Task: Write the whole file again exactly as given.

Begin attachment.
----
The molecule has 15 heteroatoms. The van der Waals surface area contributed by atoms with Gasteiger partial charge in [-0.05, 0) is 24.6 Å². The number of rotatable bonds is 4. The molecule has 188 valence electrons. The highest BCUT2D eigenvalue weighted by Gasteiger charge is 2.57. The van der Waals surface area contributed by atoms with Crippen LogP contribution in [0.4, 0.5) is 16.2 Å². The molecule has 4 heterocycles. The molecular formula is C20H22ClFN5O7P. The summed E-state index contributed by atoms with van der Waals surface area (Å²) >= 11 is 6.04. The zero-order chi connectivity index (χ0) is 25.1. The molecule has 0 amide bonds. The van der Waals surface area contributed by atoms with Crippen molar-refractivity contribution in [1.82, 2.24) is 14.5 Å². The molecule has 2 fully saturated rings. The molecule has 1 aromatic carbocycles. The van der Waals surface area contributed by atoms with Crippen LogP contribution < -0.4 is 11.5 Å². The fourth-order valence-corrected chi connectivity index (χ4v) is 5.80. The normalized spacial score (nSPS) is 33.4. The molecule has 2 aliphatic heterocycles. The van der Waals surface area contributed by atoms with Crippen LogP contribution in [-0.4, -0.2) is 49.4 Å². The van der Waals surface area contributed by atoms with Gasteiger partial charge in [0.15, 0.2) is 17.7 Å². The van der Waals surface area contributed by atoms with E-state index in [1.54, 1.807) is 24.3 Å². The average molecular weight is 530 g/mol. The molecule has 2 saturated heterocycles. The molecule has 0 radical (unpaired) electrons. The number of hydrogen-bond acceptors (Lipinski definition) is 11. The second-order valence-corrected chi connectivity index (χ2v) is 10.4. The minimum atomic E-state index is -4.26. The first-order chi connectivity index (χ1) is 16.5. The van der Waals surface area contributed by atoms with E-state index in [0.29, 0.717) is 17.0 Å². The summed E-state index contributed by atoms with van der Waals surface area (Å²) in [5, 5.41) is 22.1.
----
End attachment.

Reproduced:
The molecule has 15 heteroatoms. The van der Waals surface area contributed by atoms with Gasteiger partial charge in [-0.05, 0) is 24.6 Å². The number of rotatable bonds is 4. The molecule has 188 valence electrons. The highest BCUT2D eigenvalue weighted by Gasteiger charge is 2.57. The van der Waals surface area contributed by atoms with Crippen LogP contribution in [0.4, 0.5) is 16.2 Å². The molecule has 4 heterocycles. The molecular formula is C20H22ClFN5O7P. The summed E-state index contributed by atoms with van der Waals surface area (Å²) >= 11 is 6.04. The zero-order chi connectivity index (χ0) is 25.1. The molecule has 0 amide bonds. The van der Waals surface area contributed by atoms with Crippen molar-refractivity contribution in [1.82, 2.24) is 14.5 Å². The molecule has 2 fully saturated rings. The molecule has 1 aromatic carbocycles. The van der Waals surface area contributed by atoms with Crippen LogP contribution < -0.4 is 11.5 Å². The fourth-order valence-corrected chi connectivity index (χ4v) is 5.80. The normalized spacial score (nSPS) is 33.4. The molecule has 2 aliphatic heterocycles. The van der Waals surface area contributed by atoms with Crippen LogP contribution in [-0.4, -0.2) is 49.4 Å². The van der Waals surface area contributed by atoms with Gasteiger partial charge in [0.15, 0.2) is 17.7 Å². The van der Waals surface area contributed by atoms with E-state index in [1.54, 1.807) is 24.3 Å². The average molecular weight is 530 g/mol. The molecule has 2 saturated heterocycles. The molecule has 0 radical (unpaired) electrons. The number of hydrogen-bond acceptors (Lipinski definition) is 11. The second-order valence-corrected chi connectivity index (χ2v) is 10.4. The minimum atomic E-state index is -4.26. The first-order chi connectivity index (χ1) is 16.5. The van der Waals surface area contributed by atoms with E-state index in [0.29, 0.717) is 17.0 Å². The summed E-state index contributed by atoms with van der Waals surface area (Å²) in [5, 5.41) is 22.1.